Disease Overview

Unstable angina (UA), a clinical syndrome subset of the acute coronary syndrome (ACS), is an intermediate myocardial syndrome between stable angina and acute myocardial infarction (AMI). In United Kingdom, there are approximately 114,000 patients being admitted into the hospital with ACS annually. Also, in 2005, more than 70,000 percutaneous coronary interventions (PCIs) were undertaken. ACSs have caught much attention due to its association with a high risk of morbidity and mortality. Guidelines have been produced, updated and reviewed to ensure the best treatment for the patients.

UA can be simply defined as a chest pain or discomfort that is experienced when the heart muscle does not get enough oxygen supply. In contrast to stable angina, UA occurs mainly due to a reduction of myocardial blood flow caused by an occlusive or a partially occlusive coronary artery thrombus. It often occurs at rest and even wakes people from restful sleep. It does not produce an elevation in the ST-segment of the ECG, in the same way as NSTEMI. Therefore, at many times of initial clinical presentation, UA and NSTEMI are indistinguishable. Because they have similar conditions, their treatments are identical as well.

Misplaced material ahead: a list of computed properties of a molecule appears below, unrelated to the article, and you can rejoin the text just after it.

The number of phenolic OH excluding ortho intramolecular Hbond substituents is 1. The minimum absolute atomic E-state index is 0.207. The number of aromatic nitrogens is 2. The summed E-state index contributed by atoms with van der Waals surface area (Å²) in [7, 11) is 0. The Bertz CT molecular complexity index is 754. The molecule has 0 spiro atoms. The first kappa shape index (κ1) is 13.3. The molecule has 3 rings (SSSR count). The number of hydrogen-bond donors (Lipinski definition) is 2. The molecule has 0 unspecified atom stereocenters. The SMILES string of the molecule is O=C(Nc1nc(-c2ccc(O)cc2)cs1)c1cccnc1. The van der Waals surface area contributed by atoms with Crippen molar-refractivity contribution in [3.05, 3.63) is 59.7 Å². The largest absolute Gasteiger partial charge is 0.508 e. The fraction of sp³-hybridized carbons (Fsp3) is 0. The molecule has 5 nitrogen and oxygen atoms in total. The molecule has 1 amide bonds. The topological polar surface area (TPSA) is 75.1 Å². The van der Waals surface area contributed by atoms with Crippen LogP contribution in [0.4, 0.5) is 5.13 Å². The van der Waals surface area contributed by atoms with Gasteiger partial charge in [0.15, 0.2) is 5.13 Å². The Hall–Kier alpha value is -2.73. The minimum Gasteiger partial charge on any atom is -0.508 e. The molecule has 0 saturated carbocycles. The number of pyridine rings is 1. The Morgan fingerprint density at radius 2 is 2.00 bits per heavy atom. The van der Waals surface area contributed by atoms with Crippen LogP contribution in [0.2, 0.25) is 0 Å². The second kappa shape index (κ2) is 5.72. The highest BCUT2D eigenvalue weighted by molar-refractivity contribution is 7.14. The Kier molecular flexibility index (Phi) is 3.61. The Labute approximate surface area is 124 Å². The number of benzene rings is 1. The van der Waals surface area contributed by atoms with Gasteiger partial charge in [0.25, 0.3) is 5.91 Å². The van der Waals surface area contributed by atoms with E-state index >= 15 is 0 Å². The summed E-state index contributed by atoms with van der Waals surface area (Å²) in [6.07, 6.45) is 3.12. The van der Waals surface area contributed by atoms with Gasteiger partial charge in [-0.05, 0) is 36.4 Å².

2.1 Pathophysiology